You're on tinder one night with a glass of wine after a long day in the office. You aren't really looking for anything in particular, you just want to see what happens and talk to some people near you.
You got a match!
Yes! Score! It's Mr. Jawline with the handsome suit as his profile picture. You start talking to him and discover some similar interests between the messages. You both decide to meet in person.
He takes you out for some drinks. He even pays for everything, even though you insisted to at least take half the check. However, there was just something telling you that this guy wasn't the right one for you. Just didn't click. You decide to go home and think it over while you sleep.
You wake up, still feeling the same. You find one new message on tinder from Mr. Jawline. He asks about when you are ready to "get down with business". You decide to be honest with him. Your thumbs race across your keyboard spelling out every word with anxiety. You know you briefly talked about how you were interested in those actions before, but since the date you just simply changed your mind.
That's when the anger shows- Mr. Jawline with the handsome suit turns into someone you've never met before. He pressures you to change your mind. After constantly apologizing and saying no, the name calling begins. He spits hateful words and vile phrases at you so you feel ashamed for changing your mind.
"Do you think you can do better than me?"
He ends the conversation with one last text.
"You disgusting lowlife. You are worthless, you mean nothing to no one. You are nothing but a tease, remember that."
He blocks you. That is how online dating is for a lot of young women and men today.
Sexual assault, harassment, rape, and slut-shaming are topics we always see briefly on social media. It almost seems like its the new norm to see the headlines of "tinder dates gone wrong" and sex crimes almost weekly. Even seeing it so often, there are still people who are misinformed or uneducated when it comes to sex crimes and sex education. Many people still believe women are often "lying" when it comes to their sexual abuse.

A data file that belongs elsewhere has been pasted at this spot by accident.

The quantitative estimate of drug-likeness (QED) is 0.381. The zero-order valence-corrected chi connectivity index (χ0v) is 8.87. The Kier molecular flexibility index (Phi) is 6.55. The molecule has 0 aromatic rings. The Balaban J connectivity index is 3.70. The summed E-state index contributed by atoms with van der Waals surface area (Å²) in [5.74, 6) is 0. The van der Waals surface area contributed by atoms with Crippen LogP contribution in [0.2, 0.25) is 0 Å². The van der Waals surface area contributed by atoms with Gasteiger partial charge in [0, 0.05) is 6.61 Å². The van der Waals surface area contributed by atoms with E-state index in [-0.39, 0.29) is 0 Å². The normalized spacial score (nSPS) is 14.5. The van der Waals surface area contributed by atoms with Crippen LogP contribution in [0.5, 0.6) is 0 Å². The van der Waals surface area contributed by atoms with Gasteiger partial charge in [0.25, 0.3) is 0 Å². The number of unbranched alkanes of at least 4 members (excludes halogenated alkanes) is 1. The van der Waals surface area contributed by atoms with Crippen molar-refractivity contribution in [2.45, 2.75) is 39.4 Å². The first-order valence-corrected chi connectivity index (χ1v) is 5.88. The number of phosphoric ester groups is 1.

Although lying about rape does happen, it's pretty rare. In 2013, The FBI stated about 2-8% of rapes are false. Looking at this in a national standpoint, this number is pretty low. Try comparing that to false theft reports, which fall to about 10%. This judgement of "lying" over sexual assault doesn't discriminate between genders; both women and men are accused of making up their abuse, but for different reasons. According to Laci Green, public sex educator and feminist activist, women are looked at as "lairs, irrational, crazy and over-emotional" while men are looked at as "animals" that "always want sex".
RAINN (Rape, Abuse and Incest National Network) makes a statement that about 97% of rapists won't ever face punishment for their crimes. According to this study, out of 100 rape cases only 46 will be reported to the police. And at the end of all of it, only three will be going to prison.
This is not okay.
Growing up as a woman myself, I experienced the fears and rules with how to stay safe from men. We were always told to come home earlier, not to wear revealing clothing, don't get too drunk and never put your drink down unattended. My question is: where were the rules for the "men" (although predators can be any gender, my example is using a man) growing up? Why don't we tell them as young boys not to look at women as sexual objects? Why don't we tell them putting drugs in a girls drink at a party should never be done? Why aren't we educating our children about sex and teaching them what is right and what is wrong? Let's not just assume that their conscience knows, let's educate them.
I remember growing up often hearing sex as a bad term. It's "inappropriate" and "shouldn't be talked about at this age". The average age people start having sex in the United States is around 17-years-old and some people even start earlier. At those ages having sex and being unsure of what consent really is and what risks there are to having unprotected sex only shape the generation for the future. Adding better sexual education classes in high schools could make students more aware on what is okay to do and what isn't and how to keep themselves protected from STIs and unexpected pregnancy.
There is nothing to be ashamed about when talking about sex, it's simply apart of life. What is important is to know the difference between consent and sexual assault or harassment and to keep yourself safe. For more information on anything sex related, visit this helpful website which features information on STIs and getting tested, birth control methods, hotlines and resources and a live chat with experts for more specific answers you need fast.